Due to the fact that there were many claims from many imposters in having altered and modified the oud by making the eight string oud i have decided to add a page to my website to explain that the least I have done was to add the two extra string. I have stated in all the newspaper and radio interviews that the only thing which Al Farabi influenced me with was the methodology of researching mathematics in music but Al Farabi himself never mentioned anything about the eight string oud as it was not in existence in his time and after his time aswell. I have added on this page a few comments from scholars specialised in the ancient manuscripts and history of the oud which show clearly that the false document produced by Naseer Shamma which he relates to Al Farabi is a complete hoax. I came across these comments in Mike's Oud website, which came to my attention through friends. Therefore, I am grateful to Mike's website that it brought the whole thing into the light.


Author: manuscript

Subject: Magdy El Ashmawy master luthier vs Naseer Shamma scam

Oud Admirer

Posts: 5
Registered: 2-3-2006
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posted on 2-3-2006 at 09:32 PM

Magdy El Ashmawy master luthier vs Naseer Shamma scam

Al Farabi Manuscript

Hello all, I have heard about this most interesting and intriguing subject regarding the inventor of the 8 string Oud. Please do forgive me I have not introduced my self to you but I am a scholar of Arabic origin in the study of ancient oriental manuscripts. I have work with several auction/antiquities houses and also lecture part time in a university. I have heard about the above subject through one of my loyal students who is an Oud fanatic. I can say through my own experience and research (hence the reason that it took me so long to comment on the matter) that Dr. Elashmawy is the inventor of the 8 string oud and not Naseer Shamma as he says. Basically I have seen both elashmawy's and shamma's respective websites and I have come to the following conclusion. shamma claims that he has come accross a original manuscript that Al Farabi has written. As an expert in this field I say it is proposterous for the following reasons:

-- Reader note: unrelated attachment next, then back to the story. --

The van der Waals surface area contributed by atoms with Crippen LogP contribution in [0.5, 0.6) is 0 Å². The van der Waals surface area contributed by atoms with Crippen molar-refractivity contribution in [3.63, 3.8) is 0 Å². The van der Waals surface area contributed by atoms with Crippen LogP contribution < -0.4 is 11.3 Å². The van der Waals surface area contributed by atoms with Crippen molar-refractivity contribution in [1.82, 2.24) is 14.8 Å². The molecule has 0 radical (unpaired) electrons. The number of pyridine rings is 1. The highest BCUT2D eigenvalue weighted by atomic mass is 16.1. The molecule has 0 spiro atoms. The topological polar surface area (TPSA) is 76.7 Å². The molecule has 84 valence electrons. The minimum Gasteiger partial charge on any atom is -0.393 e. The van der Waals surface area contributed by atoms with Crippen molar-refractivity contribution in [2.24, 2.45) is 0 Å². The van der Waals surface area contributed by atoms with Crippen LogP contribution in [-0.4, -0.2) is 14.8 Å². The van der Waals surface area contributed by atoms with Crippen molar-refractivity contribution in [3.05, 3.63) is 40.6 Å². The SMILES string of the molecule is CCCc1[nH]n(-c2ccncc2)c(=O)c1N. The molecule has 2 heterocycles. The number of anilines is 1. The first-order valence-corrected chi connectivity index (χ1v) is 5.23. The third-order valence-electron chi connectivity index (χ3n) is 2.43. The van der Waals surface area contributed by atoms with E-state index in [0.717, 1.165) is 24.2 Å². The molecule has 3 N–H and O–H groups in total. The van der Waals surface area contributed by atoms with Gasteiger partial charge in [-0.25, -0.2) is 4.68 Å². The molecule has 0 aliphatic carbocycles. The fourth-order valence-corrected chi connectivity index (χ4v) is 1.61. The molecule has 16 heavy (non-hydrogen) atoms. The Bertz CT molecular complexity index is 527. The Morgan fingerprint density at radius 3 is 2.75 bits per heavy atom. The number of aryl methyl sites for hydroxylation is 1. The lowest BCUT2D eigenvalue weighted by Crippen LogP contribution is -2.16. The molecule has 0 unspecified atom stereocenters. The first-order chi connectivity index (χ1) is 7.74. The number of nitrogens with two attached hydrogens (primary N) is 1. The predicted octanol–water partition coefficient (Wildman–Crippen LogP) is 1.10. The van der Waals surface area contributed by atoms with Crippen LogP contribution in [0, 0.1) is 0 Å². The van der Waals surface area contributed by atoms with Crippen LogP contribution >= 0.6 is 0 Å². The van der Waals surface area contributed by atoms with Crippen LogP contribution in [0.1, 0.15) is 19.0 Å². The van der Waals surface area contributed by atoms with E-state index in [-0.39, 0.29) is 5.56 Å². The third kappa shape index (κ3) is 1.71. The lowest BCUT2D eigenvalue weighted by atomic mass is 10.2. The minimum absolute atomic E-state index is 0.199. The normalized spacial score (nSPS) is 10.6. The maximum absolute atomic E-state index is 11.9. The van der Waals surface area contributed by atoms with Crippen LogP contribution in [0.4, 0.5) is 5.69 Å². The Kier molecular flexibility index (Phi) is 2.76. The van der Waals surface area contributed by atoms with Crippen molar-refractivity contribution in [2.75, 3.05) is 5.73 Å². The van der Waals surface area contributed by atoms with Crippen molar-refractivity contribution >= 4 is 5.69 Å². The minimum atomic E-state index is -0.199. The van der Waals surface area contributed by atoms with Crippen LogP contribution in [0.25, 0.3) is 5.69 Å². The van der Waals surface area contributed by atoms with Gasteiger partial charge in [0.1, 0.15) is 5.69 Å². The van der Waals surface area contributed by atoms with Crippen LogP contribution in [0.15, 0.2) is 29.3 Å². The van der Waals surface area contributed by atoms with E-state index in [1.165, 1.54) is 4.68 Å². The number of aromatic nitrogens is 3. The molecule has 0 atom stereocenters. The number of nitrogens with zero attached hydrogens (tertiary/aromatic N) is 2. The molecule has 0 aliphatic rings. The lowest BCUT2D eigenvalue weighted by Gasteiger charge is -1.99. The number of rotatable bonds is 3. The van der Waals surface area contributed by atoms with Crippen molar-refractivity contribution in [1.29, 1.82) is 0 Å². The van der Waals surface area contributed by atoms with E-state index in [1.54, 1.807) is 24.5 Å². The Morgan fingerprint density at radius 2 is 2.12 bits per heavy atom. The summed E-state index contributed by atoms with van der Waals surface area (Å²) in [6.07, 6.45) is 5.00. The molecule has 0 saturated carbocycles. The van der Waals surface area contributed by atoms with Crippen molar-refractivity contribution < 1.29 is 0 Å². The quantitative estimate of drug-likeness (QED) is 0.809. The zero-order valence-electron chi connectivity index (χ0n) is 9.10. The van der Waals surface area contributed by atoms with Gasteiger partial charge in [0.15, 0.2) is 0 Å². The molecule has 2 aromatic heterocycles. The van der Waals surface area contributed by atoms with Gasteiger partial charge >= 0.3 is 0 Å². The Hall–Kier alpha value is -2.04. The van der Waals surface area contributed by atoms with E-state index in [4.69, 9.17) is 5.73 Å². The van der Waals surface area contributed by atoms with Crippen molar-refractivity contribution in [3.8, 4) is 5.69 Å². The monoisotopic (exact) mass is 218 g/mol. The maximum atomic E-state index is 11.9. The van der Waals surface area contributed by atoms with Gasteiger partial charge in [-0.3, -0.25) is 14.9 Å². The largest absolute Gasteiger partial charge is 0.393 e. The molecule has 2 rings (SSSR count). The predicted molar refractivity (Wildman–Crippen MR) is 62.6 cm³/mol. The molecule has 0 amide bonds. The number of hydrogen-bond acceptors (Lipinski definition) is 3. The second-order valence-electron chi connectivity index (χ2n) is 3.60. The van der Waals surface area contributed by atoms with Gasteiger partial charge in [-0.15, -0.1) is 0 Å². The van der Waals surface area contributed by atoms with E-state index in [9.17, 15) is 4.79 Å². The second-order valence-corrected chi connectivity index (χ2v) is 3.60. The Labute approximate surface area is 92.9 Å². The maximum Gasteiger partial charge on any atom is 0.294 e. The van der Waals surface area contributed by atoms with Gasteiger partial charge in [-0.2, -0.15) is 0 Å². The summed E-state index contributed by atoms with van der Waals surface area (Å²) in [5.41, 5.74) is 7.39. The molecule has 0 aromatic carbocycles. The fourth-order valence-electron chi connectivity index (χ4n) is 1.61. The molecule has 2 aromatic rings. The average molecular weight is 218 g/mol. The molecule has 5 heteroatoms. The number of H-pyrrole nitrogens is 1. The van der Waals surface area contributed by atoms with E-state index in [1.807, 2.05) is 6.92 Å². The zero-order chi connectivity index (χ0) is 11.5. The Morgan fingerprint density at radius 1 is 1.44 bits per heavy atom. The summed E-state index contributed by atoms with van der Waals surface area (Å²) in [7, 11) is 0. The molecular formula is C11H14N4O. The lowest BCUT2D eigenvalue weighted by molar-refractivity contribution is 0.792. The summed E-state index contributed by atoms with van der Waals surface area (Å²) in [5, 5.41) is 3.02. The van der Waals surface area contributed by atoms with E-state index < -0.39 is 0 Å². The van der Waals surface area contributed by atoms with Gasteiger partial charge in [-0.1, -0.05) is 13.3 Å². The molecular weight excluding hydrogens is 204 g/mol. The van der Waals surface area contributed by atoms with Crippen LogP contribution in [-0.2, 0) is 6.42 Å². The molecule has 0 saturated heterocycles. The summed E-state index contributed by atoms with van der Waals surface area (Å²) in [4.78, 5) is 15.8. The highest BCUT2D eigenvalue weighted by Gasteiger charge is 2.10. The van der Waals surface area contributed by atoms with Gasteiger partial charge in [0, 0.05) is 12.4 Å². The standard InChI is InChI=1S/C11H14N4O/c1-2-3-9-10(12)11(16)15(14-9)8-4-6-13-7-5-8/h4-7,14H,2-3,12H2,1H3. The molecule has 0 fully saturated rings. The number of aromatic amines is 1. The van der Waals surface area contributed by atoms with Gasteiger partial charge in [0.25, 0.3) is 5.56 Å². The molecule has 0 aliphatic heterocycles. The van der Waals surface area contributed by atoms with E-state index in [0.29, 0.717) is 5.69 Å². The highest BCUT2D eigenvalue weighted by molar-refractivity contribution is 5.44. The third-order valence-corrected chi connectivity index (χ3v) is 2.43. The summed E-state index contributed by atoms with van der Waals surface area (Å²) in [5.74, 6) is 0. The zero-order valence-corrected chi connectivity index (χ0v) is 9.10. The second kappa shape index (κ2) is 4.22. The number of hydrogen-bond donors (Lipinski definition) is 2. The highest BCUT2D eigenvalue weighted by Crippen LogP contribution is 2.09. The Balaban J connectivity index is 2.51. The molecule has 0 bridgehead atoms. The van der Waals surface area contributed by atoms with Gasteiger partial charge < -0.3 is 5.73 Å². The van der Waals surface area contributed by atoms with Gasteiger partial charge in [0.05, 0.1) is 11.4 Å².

1) There is no known document in existence in any library index or university sources.
2) The language used in the manuscript is not of the time of Farabi neither are the names used for the muscical tones (Maqam). It is all modern language.
3) The handwriting and the calligraphy have no relation to the period in time of which they are supposed to have come from.
4) Finally and most importantly, Shamma claims that this manuscript describes and 8 string oud, if anyone looks at it you can clearly see that it illustrates 7 strings and not 8.

See for yourselves and you will understand.

Oud Junkie

Posts: 141
Registered: 6-8-2005
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posted on 2-4-2006 at 10:19 PM